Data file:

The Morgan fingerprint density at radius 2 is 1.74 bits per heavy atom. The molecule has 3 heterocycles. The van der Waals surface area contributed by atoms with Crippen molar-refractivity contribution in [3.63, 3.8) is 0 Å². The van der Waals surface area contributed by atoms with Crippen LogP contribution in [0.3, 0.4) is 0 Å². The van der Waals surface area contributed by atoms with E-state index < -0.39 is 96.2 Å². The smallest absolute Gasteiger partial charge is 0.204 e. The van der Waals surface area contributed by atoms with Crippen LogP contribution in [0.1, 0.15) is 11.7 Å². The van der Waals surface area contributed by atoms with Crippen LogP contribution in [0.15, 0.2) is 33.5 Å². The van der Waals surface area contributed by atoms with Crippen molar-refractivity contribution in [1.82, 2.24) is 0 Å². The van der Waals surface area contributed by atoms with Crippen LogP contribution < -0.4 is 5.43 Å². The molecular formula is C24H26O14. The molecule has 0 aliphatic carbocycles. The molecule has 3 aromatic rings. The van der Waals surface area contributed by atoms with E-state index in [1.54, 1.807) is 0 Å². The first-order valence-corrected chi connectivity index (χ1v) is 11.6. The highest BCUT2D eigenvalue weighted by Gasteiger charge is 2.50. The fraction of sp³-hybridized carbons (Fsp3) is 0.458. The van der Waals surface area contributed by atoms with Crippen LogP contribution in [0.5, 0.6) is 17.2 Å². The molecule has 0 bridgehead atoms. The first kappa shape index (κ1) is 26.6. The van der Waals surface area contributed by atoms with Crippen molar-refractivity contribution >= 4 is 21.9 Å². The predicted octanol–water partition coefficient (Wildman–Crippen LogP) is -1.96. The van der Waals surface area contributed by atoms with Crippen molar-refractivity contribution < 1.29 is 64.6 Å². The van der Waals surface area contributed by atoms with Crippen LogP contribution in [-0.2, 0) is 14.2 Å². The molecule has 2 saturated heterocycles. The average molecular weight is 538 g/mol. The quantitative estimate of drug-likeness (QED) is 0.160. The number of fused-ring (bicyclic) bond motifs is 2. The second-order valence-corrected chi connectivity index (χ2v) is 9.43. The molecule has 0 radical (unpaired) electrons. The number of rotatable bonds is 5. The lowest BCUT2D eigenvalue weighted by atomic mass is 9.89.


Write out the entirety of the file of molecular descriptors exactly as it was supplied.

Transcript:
The Morgan fingerprint density at radius 2 is 1.74 bits per heavy atom. The molecule has 3 heterocycles. The van der Waals surface area contributed by atoms with Crippen molar-refractivity contribution in [3.63, 3.8) is 0 Å². The van der Waals surface area contributed by atoms with Crippen LogP contribution in [0.3, 0.4) is 0 Å². The van der Waals surface area contributed by atoms with E-state index < -0.39 is 96.2 Å². The smallest absolute Gasteiger partial charge is 0.204 e. The van der Waals surface area contributed by atoms with Crippen LogP contribution in [0.1, 0.15) is 11.7 Å². The van der Waals surface area contributed by atoms with Crippen LogP contribution in [0.15, 0.2) is 33.5 Å². The van der Waals surface area contributed by atoms with Crippen molar-refractivity contribution in [1.82, 2.24) is 0 Å². The van der Waals surface area contributed by atoms with Crippen LogP contribution < -0.4 is 5.43 Å². The molecular formula is C24H26O14. The molecule has 0 aliphatic carbocycles. The molecule has 3 aromatic rings. The van der Waals surface area contributed by atoms with E-state index in [1.54, 1.807) is 0 Å². The first-order valence-corrected chi connectivity index (χ1v) is 11.6. The highest BCUT2D eigenvalue weighted by Gasteiger charge is 2.50. The fraction of sp³-hybridized carbons (Fsp3) is 0.458. The van der Waals surface area contributed by atoms with Crippen LogP contribution in [0.5, 0.6) is 17.2 Å². The molecule has 0 bridgehead atoms. The first kappa shape index (κ1) is 26.6. The van der Waals surface area contributed by atoms with Crippen molar-refractivity contribution >= 4 is 21.9 Å². The predicted octanol–water partition coefficient (Wildman–Crippen LogP) is -1.96. The van der Waals surface area contributed by atoms with Crippen molar-refractivity contribution < 1.29 is 64.6 Å². The van der Waals surface area contributed by atoms with Crippen LogP contribution in [-0.2, 0) is 14.2 Å². The molecule has 2 saturated heterocycles. The average molecular weight is 538 g/mol. The quantitative estimate of drug-likeness (QED) is 0.160. The number of fused-ring (bicyclic) bond motifs is 2. The second-order valence-corrected chi connectivity index (χ2v) is 9.43. The molecule has 0 radical (unpaired) electrons. The number of rotatable bonds is 5. The lowest BCUT2D eigenvalue weighted by atomic mass is 9.89.